Indio, Calif., and Rio de Janeiro are nearly 7,000 miles apart. Indio is a desert, and Rio a tropical beach paradise; Rio a bustling metropolis of nearly 7 million people, and Indio, for most of the year, a sleepy small town. But in mid-April, the disparate locales somehow became one when Anitta turned Coachella into a Brazilian Carnival.
Sérgio Mendes’ classic samba “Mas Que Nada” played over the speakers; then, as it transitioned into her own “Onda Diferente,” the 29-year-old rode a motorcycle onto the main stage, wearing a spangled and feathered Roberto Cavalli ensemble in yellow, green and blue, the colors of the Brazilian flag. Over the course of the next 45 minutes, her eye-popping show — a master class in twerking, with funk battle, samba and capoeira segments — transported the audience to the working-class Honório Gurgel neighborhood in which she grew up. Anitta’s message was clear: You can take the girl out of Rio — and bring her all the way to Indio — but you can’t take the Rio out of the girl.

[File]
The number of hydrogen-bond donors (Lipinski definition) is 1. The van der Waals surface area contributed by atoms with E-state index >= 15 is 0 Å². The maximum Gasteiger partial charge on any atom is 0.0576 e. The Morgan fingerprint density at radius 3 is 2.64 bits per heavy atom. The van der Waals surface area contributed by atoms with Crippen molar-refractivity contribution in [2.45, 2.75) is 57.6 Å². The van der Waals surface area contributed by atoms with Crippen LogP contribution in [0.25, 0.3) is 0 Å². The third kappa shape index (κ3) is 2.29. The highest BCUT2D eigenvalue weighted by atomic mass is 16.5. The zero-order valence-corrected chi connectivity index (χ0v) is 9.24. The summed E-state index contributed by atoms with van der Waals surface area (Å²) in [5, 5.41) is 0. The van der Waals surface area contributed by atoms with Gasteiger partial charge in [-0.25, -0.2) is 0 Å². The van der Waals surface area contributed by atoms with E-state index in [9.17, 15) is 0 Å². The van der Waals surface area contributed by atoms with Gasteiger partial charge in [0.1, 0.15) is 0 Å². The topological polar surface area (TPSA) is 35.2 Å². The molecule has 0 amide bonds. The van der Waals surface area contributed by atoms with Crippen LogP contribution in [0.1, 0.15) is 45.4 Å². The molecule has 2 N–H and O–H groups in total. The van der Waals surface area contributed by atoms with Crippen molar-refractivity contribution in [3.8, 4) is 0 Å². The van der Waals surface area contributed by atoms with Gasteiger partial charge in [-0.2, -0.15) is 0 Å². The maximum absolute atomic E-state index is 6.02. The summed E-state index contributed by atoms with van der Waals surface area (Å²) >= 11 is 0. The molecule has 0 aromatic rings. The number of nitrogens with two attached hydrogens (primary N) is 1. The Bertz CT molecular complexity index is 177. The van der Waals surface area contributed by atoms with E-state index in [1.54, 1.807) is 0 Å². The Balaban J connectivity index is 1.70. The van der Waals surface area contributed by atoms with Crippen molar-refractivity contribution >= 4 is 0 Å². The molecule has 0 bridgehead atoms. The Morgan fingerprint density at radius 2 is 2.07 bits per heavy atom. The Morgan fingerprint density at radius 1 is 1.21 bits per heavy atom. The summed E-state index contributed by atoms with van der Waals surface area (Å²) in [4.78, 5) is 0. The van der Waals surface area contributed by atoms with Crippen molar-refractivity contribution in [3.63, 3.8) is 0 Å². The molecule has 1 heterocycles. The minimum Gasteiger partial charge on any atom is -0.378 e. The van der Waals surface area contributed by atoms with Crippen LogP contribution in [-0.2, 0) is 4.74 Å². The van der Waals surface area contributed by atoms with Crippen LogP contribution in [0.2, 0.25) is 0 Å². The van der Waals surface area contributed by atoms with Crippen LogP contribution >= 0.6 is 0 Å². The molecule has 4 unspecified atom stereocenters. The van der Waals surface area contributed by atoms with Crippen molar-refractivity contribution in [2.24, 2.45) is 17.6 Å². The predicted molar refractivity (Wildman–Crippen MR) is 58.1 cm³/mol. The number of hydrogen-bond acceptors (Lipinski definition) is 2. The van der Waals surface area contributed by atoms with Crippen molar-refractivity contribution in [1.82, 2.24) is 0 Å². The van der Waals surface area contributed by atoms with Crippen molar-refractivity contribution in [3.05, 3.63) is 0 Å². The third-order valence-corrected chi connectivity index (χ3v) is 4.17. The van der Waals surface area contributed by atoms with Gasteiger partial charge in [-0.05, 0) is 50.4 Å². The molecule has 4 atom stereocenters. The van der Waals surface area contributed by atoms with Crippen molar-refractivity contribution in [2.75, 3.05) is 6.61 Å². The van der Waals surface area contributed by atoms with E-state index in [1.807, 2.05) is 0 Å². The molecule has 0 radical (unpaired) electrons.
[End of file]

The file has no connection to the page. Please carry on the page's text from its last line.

Anitta will speak and perform at the inaugural Billboard MusicCon on May 13 at AREA15 in Las Vegas. Get your tickets to the event here.
Three days before that history-making performance — the first-ever by a Brazilian artist on the festival’s main stage — Anitta is taking a break from rehearsal, looking far more low-key in loose pants, a crop top and an oversize jacket paired with sneakers. But the momentousness of the upcoming show (where her guest performers included Snoop Dogg, Saweetie and Diplo) is on her mind. “I will always need to carry my culture,” she says. “I could never just go to another market and do whatever. What would be the purpose: Fame? Money? I already had that, and that’s not the point for me.”
Read Anitta’s full Billboard cover story here.